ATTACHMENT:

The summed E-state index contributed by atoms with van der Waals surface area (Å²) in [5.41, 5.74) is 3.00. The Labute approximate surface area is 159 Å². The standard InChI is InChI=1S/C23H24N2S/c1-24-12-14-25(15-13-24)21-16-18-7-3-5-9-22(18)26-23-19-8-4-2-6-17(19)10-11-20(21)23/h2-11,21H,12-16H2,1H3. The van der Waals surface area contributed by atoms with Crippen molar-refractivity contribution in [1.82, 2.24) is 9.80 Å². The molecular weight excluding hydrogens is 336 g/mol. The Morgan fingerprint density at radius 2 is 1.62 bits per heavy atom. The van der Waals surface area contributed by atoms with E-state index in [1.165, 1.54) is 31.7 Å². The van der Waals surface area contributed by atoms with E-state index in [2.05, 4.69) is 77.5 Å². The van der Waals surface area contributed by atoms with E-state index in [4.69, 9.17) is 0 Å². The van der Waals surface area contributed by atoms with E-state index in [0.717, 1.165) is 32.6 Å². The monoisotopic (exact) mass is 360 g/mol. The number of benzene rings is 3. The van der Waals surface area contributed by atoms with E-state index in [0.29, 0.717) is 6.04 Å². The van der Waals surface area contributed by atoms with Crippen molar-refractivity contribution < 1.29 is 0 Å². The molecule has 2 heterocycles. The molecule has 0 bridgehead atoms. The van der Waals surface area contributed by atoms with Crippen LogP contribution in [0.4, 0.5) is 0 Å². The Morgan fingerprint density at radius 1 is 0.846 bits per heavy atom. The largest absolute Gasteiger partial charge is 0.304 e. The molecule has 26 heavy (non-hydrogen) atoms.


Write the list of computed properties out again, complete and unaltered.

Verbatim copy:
The summed E-state index contributed by atoms with van der Waals surface area (Å²) in [5.41, 5.74) is 3.00. The Labute approximate surface area is 159 Å². The standard InChI is InChI=1S/C23H24N2S/c1-24-12-14-25(15-13-24)21-16-18-7-3-5-9-22(18)26-23-19-8-4-2-6-17(19)10-11-20(21)23/h2-11,21H,12-16H2,1H3. The van der Waals surface area contributed by atoms with Crippen molar-refractivity contribution in [1.82, 2.24) is 9.80 Å². The molecular weight excluding hydrogens is 336 g/mol. The Morgan fingerprint density at radius 2 is 1.62 bits per heavy atom. The van der Waals surface area contributed by atoms with E-state index in [1.165, 1.54) is 31.7 Å². The van der Waals surface area contributed by atoms with E-state index in [2.05, 4.69) is 77.5 Å². The van der Waals surface area contributed by atoms with E-state index in [4.69, 9.17) is 0 Å². The van der Waals surface area contributed by atoms with E-state index in [0.717, 1.165) is 32.6 Å². The monoisotopic (exact) mass is 360 g/mol. The number of benzene rings is 3. The van der Waals surface area contributed by atoms with E-state index in [0.29, 0.717) is 6.04 Å². The van der Waals surface area contributed by atoms with Crippen molar-refractivity contribution < 1.29 is 0 Å². The molecule has 2 heterocycles. The molecule has 0 bridgehead atoms. The van der Waals surface area contributed by atoms with Crippen LogP contribution in [0.4, 0.5) is 0 Å². The Morgan fingerprint density at radius 1 is 0.846 bits per heavy atom. The largest absolute Gasteiger partial charge is 0.304 e. The molecule has 26 heavy (non-hydrogen) atoms.